Ten and Twelve-Year-Olds
Five of the ten stories by 10-year-olds and seven by 12-year-olds were narrated in HV. All but one speaker used a global organizing strategy throughout, overwhelmingly the anaphoric strategy. These stories were detailed and unaffected by the changing demands of the second segment, as shown in example 10 by (C12.8).
10. (Page 4)
a. Papi and dat lidl boi stil luk, singinat.
The dog and the boy keep searching, calling out.
b. Dei bin go langa bush na an singatbat.
They went into the bush and keep calling out.
c. Dei bin siyim bihaiv na.
They saw a bee hive.
d. Ola bimob musterin.
All the bees are swarming.
e. Ola dakwan tri du dei bin luk.
They saw all of the dark trees.
f. An dat lidlboi bin singinat insaid na hol bigwan.
And the little boy called out into the big hole.
g. An dat kunapa I bin jamp langa dat bihaiv, dat hani-kayi, bi.
And the dog, he jumped at the bee hive, bees.
h. An lidl munyunyu bin kamat an baitim dat lidlboi pawumpawu na nos.
And the little mouse came out, and bit the little boy, poor thing, on the nose.
These mature productions included Wumpurrarni English story telling elements, such as repetition through subject chaining (11. a-b), contrast and emphasis through left dislocated structures (11. b, d, f) and object fronting (11. f), shown in example 11, by (C10.5).
11. (Page 7)
a. An dat kunapa bin trai itimbat bi.
And the dog was trying to hit the bees.
b. Dat kunapa i bin trai nokim im na nathan tingabi-kayi.
That dog was trying to knock down the stinger bees' hive.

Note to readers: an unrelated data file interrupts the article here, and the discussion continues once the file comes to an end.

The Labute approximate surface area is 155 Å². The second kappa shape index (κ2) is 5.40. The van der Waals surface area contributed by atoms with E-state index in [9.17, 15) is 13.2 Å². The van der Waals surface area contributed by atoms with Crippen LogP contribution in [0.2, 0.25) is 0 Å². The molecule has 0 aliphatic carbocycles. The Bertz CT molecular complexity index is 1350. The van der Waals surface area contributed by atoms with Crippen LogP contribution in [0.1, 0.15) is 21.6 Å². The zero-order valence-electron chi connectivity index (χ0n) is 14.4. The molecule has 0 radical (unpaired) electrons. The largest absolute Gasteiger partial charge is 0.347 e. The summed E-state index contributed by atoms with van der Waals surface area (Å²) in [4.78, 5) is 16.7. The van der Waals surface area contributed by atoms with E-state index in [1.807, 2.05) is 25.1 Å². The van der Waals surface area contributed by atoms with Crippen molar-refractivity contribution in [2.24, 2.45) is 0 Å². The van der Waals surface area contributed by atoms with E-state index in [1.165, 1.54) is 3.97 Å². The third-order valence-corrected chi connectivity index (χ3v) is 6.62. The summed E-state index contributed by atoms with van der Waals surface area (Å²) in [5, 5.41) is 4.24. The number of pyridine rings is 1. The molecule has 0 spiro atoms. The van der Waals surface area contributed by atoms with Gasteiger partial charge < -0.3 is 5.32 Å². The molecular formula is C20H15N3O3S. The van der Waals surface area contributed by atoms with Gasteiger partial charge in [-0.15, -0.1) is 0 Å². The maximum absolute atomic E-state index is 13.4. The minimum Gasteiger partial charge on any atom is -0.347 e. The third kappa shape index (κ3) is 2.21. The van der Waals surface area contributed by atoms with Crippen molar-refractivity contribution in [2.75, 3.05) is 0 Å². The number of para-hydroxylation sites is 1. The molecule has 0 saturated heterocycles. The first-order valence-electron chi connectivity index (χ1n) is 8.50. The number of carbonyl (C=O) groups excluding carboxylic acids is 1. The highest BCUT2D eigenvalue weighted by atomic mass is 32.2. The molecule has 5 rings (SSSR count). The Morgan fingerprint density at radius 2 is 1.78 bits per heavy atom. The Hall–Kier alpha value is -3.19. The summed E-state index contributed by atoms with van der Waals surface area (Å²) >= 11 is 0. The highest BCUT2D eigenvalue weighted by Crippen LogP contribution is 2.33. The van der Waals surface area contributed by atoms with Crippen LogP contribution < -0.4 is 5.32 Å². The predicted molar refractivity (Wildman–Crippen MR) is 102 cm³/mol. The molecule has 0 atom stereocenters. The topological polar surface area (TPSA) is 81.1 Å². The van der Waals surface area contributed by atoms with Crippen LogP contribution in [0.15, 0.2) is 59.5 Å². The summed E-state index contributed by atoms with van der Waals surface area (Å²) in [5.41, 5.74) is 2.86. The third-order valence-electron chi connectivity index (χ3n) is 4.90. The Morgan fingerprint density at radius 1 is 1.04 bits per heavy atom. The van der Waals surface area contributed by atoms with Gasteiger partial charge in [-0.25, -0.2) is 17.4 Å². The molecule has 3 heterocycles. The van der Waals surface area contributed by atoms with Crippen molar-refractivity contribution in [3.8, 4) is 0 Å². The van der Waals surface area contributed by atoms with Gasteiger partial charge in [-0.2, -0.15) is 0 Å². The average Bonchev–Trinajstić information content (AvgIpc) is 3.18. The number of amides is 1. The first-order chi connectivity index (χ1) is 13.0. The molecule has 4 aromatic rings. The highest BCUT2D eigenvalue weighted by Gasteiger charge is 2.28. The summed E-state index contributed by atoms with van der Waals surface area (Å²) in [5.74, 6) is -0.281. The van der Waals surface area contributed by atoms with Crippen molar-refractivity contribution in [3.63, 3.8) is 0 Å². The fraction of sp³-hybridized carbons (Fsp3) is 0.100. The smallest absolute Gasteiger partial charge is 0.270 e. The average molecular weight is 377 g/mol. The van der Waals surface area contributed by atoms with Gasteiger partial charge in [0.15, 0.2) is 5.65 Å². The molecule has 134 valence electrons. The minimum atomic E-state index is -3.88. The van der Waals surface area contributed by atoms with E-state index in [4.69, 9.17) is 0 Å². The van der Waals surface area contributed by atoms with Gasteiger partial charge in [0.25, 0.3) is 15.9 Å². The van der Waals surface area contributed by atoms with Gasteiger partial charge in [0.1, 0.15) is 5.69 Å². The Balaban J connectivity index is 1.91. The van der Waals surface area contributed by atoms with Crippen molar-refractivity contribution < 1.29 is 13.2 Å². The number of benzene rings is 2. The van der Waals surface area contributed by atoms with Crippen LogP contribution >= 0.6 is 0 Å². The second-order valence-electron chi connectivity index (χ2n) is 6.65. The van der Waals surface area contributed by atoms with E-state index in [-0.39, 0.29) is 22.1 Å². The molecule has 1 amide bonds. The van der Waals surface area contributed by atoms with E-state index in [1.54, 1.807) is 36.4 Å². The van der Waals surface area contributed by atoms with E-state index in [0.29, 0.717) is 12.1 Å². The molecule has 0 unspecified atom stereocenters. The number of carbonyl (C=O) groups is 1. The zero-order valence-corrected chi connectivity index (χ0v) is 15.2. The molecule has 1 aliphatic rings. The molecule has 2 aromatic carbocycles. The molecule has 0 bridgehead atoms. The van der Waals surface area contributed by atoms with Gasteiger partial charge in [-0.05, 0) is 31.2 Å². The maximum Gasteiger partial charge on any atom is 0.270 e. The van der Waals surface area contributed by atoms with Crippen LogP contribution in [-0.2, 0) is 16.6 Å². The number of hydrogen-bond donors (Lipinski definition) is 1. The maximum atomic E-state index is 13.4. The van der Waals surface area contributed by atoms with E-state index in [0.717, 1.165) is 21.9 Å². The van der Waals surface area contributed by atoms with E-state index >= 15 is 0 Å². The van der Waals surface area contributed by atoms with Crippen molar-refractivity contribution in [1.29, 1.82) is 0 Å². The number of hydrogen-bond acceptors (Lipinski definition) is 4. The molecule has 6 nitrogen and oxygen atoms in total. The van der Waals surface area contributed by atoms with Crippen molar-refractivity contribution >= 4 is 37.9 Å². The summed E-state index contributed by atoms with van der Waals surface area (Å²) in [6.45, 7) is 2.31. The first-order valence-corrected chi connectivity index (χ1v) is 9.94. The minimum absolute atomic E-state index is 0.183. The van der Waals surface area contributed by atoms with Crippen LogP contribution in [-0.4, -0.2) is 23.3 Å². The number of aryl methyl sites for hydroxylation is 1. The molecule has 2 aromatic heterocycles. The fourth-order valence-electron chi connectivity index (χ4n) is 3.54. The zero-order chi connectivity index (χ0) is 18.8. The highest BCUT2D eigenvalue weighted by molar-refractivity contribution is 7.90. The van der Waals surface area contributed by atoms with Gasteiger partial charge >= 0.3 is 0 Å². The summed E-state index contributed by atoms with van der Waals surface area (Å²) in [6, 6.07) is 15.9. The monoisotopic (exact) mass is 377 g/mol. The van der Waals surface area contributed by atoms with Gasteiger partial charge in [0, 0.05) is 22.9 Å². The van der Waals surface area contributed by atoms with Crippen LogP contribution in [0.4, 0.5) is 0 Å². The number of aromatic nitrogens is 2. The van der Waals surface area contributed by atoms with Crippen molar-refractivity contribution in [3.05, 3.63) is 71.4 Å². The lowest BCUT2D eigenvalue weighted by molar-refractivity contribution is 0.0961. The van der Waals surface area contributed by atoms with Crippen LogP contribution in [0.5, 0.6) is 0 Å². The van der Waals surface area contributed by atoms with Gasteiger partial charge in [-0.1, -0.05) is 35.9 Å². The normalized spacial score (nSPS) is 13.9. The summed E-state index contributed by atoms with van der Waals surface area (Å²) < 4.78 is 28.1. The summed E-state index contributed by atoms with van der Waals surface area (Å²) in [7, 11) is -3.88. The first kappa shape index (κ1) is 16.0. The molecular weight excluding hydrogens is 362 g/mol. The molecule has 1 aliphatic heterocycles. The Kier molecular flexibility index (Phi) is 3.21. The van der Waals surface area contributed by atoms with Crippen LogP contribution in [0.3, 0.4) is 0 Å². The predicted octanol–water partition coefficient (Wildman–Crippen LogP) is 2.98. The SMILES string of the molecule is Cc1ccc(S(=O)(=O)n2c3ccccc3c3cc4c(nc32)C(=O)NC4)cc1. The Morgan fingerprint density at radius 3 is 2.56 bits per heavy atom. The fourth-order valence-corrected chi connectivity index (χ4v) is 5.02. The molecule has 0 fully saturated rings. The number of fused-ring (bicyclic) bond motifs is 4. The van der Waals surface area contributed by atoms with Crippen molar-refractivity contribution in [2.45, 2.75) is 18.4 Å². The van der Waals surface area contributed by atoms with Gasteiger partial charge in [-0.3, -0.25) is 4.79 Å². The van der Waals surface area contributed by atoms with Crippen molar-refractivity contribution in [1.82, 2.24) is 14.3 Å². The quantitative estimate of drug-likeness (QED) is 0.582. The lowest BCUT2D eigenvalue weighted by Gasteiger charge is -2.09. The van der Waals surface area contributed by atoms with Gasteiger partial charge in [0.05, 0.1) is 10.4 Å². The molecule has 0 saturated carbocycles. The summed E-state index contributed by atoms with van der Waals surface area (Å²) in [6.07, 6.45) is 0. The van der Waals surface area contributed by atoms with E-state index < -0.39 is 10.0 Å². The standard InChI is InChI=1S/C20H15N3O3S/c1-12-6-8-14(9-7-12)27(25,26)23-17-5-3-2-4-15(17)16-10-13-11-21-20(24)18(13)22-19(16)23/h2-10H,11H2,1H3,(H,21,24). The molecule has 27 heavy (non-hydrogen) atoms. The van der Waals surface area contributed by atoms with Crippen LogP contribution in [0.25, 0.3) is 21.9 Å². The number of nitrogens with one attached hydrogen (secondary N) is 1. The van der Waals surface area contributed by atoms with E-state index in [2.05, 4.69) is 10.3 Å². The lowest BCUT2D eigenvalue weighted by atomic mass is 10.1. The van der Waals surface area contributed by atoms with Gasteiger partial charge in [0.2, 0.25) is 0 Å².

c. But bi traina jeisimbat im.
But the bees tried to chase the dog.
d. An dat bird na i bin trai fraitenim dat lidlboi,
And the bird tried to frighten the little boy,
e. an I bin foldan.
And he fell down.
f. And dat kunapa, bi i bin jeisimbat.
And the dog, the bees chased.
g. An dat bird bin stil folarimbat dat lidlboi, da lidlboi na.
And the bird was still following the little boy, the little boy there.
One narration was classified as nominal. It contained instances of anaphoric reference, however overall the proportion of reference maintenance with a nominal, both within and across page boundaries, was high in this relatively short narration (34 c-units). The speaker (12.4) appeared to slip in and out of a picture description mode, but he flagged this by prefacing a number of the clauses with deya na “and now.” The use of this conjunction, the anaphoric references and the use of joint reference, contributed continuity and coherence to the events in this story, unlike the stilted effect in example 7.
12. (Page 11)
a. And den dat buliki bin pushim dat lidlboi an dat papi.
And then the cow pushed the boy and the dog.
b. And dei bin foldan na.
And they fell down.
c. And deya na, dei bin foldan ina woda na.
And there, they fell down into the water.
d. An deya na, dat papi bin smalim na.
And there, the dog sniffed.
e. An lidlboi lisin da na.
And the boy listened.
f. An lidlboi bin tok ‘duim kwait na’.
And the boy said, ‘Be quiet now’.
Overall, the developmental pattern for the 10- and 12-year olds HV narrations showed the ability to globally organize full and detailed narrations, with mastery of Wumpurrarni English features such as repetition and elaboration and fronting, similar to the adult narrations.
Narrations in School Variety